A defective component caused the Swisscom landline network to crash last Friday, affecting most of the country, Switzerland’s main telecoms operator has revealed.
But a Swisscom official stressed to the Keystone-SDA news agency that the crash of its landline network, which affected its coverage across most cantons, had only had a small impact on the Swiss air force, which is providing security for the World Economic Forum (WEF) annual meeting in Davos this week.
Swisscom said the problem with its landline network occurred on Friday morning between 10am and 11:22am on January 17. It was able to overcome the technical issue by relaunching the network. Out of 26 cantons, only Geneva, Graubünden and part of Vaud were spared.
The operator said on Monday that technical procedures have been put into place to prevent similar outages in the future, as well as an in-depth analysis of the problem.
Emergency numbers were affected. On Friday, Swisscom as well as the police and other emergency services, recommended to users via Twitter to use the mobile network to contact them.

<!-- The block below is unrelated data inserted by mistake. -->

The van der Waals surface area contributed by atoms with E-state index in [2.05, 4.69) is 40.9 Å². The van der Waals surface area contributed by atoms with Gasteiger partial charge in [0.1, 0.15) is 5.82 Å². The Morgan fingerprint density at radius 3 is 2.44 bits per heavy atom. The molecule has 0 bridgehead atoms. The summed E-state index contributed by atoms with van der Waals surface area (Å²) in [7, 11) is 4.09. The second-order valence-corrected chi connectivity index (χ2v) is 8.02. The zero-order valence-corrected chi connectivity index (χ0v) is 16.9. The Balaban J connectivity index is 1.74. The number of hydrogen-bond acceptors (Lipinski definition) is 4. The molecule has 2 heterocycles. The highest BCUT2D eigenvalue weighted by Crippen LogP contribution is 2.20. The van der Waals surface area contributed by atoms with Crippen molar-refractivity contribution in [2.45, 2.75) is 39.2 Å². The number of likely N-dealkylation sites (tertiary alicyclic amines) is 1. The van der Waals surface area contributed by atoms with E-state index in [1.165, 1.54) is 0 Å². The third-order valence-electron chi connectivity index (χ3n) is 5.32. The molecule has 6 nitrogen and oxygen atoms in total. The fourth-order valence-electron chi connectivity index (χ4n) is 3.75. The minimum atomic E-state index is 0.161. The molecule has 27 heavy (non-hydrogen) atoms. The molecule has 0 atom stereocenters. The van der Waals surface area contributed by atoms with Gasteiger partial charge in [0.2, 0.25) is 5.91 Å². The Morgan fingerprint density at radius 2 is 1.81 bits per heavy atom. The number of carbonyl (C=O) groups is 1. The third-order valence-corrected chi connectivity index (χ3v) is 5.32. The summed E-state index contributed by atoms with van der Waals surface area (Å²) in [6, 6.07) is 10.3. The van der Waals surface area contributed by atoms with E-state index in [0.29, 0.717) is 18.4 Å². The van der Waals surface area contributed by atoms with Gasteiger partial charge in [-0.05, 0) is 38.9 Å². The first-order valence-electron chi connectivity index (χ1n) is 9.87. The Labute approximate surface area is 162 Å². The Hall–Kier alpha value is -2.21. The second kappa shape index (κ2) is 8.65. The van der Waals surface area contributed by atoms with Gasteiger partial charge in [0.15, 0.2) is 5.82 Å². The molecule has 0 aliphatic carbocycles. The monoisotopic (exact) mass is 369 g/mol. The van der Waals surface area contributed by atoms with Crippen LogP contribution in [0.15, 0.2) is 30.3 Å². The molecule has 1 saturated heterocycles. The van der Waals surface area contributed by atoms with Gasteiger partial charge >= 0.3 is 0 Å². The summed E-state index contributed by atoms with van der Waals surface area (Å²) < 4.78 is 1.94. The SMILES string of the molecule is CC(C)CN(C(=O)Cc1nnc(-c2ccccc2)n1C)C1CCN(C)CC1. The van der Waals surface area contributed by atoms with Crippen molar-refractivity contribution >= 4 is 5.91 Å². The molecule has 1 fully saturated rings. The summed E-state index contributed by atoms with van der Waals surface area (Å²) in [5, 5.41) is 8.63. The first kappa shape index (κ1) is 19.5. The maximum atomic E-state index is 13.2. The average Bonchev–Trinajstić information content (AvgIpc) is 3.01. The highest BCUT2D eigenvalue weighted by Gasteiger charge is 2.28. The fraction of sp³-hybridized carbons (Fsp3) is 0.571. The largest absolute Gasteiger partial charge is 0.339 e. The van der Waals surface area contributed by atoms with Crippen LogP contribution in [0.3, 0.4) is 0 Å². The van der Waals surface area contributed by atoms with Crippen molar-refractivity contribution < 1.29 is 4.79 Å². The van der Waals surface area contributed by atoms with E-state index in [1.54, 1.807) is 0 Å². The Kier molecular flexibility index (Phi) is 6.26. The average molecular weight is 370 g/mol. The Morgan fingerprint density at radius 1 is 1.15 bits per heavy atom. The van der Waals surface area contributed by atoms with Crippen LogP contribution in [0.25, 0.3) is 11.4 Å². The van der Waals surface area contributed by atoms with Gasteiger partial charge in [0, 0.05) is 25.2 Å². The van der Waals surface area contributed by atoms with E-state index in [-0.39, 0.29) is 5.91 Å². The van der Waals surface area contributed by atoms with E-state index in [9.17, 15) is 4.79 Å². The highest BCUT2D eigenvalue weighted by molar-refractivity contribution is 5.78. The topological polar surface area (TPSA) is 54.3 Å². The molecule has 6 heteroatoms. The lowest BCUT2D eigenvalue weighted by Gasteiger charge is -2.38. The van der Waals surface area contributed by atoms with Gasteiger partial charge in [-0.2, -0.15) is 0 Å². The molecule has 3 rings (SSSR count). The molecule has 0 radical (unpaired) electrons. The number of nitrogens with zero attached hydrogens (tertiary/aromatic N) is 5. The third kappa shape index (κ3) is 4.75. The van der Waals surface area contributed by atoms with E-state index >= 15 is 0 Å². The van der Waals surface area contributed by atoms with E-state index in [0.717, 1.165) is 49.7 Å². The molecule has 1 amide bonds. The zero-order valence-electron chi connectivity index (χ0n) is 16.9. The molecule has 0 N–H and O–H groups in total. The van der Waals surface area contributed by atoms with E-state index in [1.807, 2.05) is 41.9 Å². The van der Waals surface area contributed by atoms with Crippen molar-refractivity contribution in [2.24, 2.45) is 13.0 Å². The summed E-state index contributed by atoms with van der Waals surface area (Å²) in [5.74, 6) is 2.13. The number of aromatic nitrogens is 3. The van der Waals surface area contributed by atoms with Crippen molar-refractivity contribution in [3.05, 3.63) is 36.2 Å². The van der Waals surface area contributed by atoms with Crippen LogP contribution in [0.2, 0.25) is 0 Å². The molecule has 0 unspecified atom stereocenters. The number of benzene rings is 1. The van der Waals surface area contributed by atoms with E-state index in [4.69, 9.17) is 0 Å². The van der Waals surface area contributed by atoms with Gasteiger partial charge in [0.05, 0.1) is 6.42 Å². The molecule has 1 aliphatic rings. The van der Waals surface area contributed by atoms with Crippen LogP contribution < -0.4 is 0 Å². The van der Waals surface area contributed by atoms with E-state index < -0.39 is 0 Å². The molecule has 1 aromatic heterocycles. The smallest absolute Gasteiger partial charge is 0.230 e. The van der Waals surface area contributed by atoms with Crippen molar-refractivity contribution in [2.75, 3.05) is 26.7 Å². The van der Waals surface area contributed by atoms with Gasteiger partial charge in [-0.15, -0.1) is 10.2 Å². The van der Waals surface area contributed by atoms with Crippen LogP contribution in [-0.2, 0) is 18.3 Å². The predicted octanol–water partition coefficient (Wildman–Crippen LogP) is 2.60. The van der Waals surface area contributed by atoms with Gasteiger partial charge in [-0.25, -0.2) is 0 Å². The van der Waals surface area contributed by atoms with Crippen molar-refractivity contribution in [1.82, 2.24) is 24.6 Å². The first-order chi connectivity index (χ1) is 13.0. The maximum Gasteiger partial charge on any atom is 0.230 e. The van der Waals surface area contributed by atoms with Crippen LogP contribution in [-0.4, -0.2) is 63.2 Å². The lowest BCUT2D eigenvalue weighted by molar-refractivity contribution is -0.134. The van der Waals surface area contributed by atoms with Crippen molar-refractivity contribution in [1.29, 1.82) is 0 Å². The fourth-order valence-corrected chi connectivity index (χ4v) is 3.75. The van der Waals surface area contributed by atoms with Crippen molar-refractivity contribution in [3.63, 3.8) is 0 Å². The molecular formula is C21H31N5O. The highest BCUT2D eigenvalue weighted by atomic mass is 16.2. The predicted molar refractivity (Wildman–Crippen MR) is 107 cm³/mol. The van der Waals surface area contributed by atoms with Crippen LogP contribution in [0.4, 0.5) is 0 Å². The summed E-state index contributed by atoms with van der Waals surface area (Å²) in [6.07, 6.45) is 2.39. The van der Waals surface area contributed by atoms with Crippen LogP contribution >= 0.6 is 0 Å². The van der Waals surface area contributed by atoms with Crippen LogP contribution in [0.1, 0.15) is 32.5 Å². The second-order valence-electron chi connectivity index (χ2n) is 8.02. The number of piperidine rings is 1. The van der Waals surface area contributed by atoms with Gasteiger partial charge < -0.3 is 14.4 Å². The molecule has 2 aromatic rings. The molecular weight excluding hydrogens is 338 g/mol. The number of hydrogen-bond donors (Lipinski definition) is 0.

The technical fault also hit the Swiss air force. According to the SonntagsZeitung newspaper, the landlines at the army’s operations centre in Dübendorf near Zurich – from which operations are coordinated and dangers are assessed – were affected.
Links were guaranteed
On Monday, the army clarified the extent of the problem. Army spokesman Daniel Reist said the Dübendorf centre had been contactable via the landline, but officials could not make out-going calls.
He added that the army uses four communication systems. “With three [functioning] independent communication channels, all our links to all our partners were guaranteed all the time,” said Reist.
World leaders, including US President Donald Trump, chief executives, thinkers and celebrities are gathering in the Swiss mountain town of Davos for the WEF meeting, which runs from January 21-24.
Switzerland is responsible for ground and air security during the annual meeting. The defence ministry may deploy up to 5,000 of its staff, costing around CHF32 million ($33 million), which comes from the regular defence budget. Much of the support is provided via Swiss soldiers or pilots doing their regular military service training.